The documentation of the work of art is crucial for its afterlife in press and publications. Through practical exercise and theoretic study, we learn about the equipment, environment and image aftercare required in recording all manner of artwork for posterity.
Stephen White is a fine art photographer and has photographed works and exhibitions in key art institutions across Britain for over two decades. He is the photographer of choice for galleries such as White Cube and many artists ranging from Damien Hirst to Antony Gormley.
Friday 28 November 2014, 10am-6pm
As electronic media has expanded the discussion of art worldwide, the ability to write about contemporary art with clarity and originality has never been as necessary. We present here a guide on writing for a spectrum of forms, from a press release to a review, from a catalogue essay to a museum panel, from a website to an academic essay.
Dr Gilda Williams is a London correspondent for Artforum magazine and a lecturer at Goldsmiths College, London and the Sotheby's Institute of Art. Williams is a member of the International Association of Art Critics; her writings on contemporary art have appeared in Parkett, Tate etc., Art Monthly, Art in America and Time Out magazines, and on film in Sight and Sound magazine. She is editor of The Gothic (MIT Press / Whitechapel, 2007) and her most recent book is How to Write About Contemporary Art (Thames & Hudson, 2014)
Friday 5 December 2014, 10am-6pm
Publications document works of art, record exhibitions, generate critical discourse and disseminate art and ideas worldwide. They can also be beautiful objects in their own right. This step by step session is a guide to every aspect of book publication, from commissioning designers and authors to the art of distribution.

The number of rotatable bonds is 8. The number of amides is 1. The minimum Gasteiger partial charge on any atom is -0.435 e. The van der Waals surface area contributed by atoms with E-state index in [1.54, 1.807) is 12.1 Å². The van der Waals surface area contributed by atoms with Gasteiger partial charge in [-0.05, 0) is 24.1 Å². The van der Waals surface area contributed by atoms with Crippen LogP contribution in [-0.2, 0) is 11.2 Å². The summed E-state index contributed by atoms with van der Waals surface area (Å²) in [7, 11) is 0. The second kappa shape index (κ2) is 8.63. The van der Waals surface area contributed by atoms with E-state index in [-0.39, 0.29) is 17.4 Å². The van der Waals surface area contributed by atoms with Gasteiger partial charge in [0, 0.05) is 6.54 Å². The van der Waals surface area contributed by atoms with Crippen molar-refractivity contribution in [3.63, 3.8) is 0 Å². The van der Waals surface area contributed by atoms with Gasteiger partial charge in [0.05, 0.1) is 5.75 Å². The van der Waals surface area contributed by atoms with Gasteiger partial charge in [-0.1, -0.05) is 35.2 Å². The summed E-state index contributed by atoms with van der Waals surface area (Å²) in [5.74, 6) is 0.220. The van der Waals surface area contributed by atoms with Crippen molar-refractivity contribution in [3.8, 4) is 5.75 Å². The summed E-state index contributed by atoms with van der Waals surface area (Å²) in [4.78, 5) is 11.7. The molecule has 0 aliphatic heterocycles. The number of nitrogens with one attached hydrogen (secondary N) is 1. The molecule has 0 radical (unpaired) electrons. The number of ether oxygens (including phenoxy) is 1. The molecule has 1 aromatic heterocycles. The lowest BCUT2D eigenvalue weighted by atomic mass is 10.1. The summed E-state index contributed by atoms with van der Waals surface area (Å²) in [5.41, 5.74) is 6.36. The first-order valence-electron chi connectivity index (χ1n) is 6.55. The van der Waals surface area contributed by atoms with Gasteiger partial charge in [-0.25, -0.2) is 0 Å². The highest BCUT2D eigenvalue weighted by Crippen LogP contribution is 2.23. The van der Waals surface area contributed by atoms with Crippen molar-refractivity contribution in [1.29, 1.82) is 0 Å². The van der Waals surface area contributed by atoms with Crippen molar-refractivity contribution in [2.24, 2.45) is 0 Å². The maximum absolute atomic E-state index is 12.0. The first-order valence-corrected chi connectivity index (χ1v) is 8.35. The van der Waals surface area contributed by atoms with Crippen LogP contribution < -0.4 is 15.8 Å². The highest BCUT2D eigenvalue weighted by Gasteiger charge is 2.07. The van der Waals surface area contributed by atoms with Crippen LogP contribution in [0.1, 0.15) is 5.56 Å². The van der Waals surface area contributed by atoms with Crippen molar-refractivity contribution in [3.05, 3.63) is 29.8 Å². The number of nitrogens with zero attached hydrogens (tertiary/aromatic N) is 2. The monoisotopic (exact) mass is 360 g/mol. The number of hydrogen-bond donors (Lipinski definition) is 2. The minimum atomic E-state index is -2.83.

Sarah Auld is a freelance editor, publisher and the former publications manager at Whitechapel Gallery. Sarah has wide experience in publishing art books, from exhibition catalogues to critical and academic texts such as the Documents of Contemporary Art series published by Whitechapel Gallery and MIT Press.
Friday 12 December 2014, 10am-6pm
As an ever greater number of private individuals and foundations collect and lend modern and contemporary art, managing data, reproductions, insurance values and provenance are vital. This hands-on guide simplifies the fundamental processes behind managing a collection, from the moment of acquisition to arranging loans and display. The course offers expert advice to unpick legal queries, moving work overseas and how to efficiently document your collection, while equipping you with excellent standards to ensure the work retains its value. Aimed at collectors and those working within either new or growing collections, we examine the life’s journey of a collection and how to enhance it at each step.
With over 30 years’ experience in collections management in museums and galleries, Julia Toffolo is the former deputy drector and senior registrar of the UK Government Art Collection, where she was responsible for managing a large fine art collection in high-profile government buildings in the UK and all over the world. She runs Matassa Toffolo Ltd, providing high-quality care and management for corporate, public and private art collections.
Darryl de Prez, head of development at Whitechapel Gallery has wide knowledge of collecting from both personal and professional perspective, with huge experience of working with collections and collectors on all levels.